- Fixation on problems that you don’t know how to solve: We often assume that because we played a wrong note, we must circle the note and pay extra attention to it. Does this solution work to fix the mistake? If it does, great. Often, however, the solutions that come to mind don’t work, and we keep doing them anyway. If you are unsure if a solution is solving your problem, is it possible to find something that you do know how to solve?
- Lack of commitment in practicing: Effective practicing requires repeating the same thing multiple times with slight variations. When we make a mistake, it can suddenly divert our attention away from whatever it was that we were practicing when the mistake occurred. It is important to bring the attention back, rather than letting it change our course completely. Make note of the mistake if you’d like, but view it as a future problem to work on.
- Reinforcing anxiety: Students will often stop before or after a mistake because they feel anxious about it. Working to solve the problem then gives a sense of accomplishment, or of at least feeling like they are doing something productive. These rewards can serve to reinforce the feelings of anxiety. A better response is often to simply allow the anxiety to occur, and stick to the task at hand.
- Reinforcing distraction: Even if the student is not experiencing full-blown anxiety, correcting mistakes can prevent the training of attention on a single task. Do not stop when a mistake occurs. Keep going. Come back later and fix it. This is the most important point I can make.
- Diverting attention away from the music: When you play, your attention needs to be on the performance, not on potential errors. If you approach performance from a place of correcting mistakes, it will be impossible to fully experience the music itself. When you perform, perform. Let the mistakes inform how you plan your practice sessions, not how you play.
It’s hard to fix things when you aren’t OK with them first. Work on accepting the mistakes. Make friends with them and see them for what they are. Then, when you really get to know them, you can decide if you want to keep them around.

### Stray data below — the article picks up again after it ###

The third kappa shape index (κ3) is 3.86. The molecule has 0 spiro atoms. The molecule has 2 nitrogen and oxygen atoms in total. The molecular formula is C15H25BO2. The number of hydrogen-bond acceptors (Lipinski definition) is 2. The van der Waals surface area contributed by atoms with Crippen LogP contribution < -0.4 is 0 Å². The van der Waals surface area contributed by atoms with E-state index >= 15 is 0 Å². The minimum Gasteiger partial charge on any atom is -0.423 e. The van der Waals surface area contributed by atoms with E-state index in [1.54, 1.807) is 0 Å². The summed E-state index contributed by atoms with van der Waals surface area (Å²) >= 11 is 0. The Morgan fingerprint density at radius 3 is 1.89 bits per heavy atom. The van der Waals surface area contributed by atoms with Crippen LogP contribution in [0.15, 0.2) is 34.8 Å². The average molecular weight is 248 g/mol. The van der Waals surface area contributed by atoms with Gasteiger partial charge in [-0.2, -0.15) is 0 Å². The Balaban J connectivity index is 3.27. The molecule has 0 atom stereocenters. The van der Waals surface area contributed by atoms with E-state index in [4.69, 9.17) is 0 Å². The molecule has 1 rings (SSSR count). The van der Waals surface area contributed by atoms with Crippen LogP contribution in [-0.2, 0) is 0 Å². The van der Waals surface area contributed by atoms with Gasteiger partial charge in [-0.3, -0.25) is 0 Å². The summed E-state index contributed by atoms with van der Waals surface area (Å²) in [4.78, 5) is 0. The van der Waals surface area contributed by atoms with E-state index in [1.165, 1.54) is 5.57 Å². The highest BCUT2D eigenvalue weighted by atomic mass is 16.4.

A few objections
“What you are saying is obvious. Of course, you shouldn’t fixate on mistakes, but merely take steps to correct them. Why make a big deal out of this?”
This may seem obvious, but watching the way most musicians practice, you would never know it. We obsess over our mistakes in many subtle ways, and we continue to repeat strategies that have no hope of working. Everyone does this. This is why I place so much emphasis on learning how to let go of things. When we are free of these traps, we have much more energy and time left over to pursue what we are actually interested in doing. When fixing mistakes is approached from a place of playful curiosity, we have a much better chance of being successful, and of enjoying the process.
“How will mistakes be corrected if I don’t correct them?”
If you don’t take the time to identify each of your mistakes and understand its cause, it will never be corrected.
On the other hand, if you correct your mistakes, you will be constantly chasing yourself in circles, and never build a strong foundation upon which to base anything.
This is a paradox.
The way to resolve it is to commit to doing one thing at a time, observe the results dispassionately, and adjust your course as needed, based only on results, and not on your level of worry.
“Are you saying I should just ignore my mistakes?”
No, I’m saying you should work on one thing at a time. By all means, notice them. Write them down. But when you practice, work on one thing at a time.
Some of those mistakes will be fixed simply by noticing them. Some, you will not know how to fix anytime soon.
“If I keep repeating mistakes, won’t it become impossible to eliminate them?”
I will say a few things in response to this:
- If you don’t know exactly how to fix the mistake, you are already repeating whatever behaviors led to the mistake in the first place. Those behaviors may even be present in everything you play, whether the notes are right or wrong.
- Do you know why you are making the mistake? Do you know what reward you are getting from it? We don’t do things simply because we have repeated them, but rather because those things have been reinforced. Habits can be learned in a single repetition.
- As I mentioned above, you will never eliminate it from your brain. Your only hope is to build something new.
- This may be something you have done thousands of times in the past. A few more will not make a difference.
Do not worry about this problem. Worry only about understanding the mistake, not about eliminating it.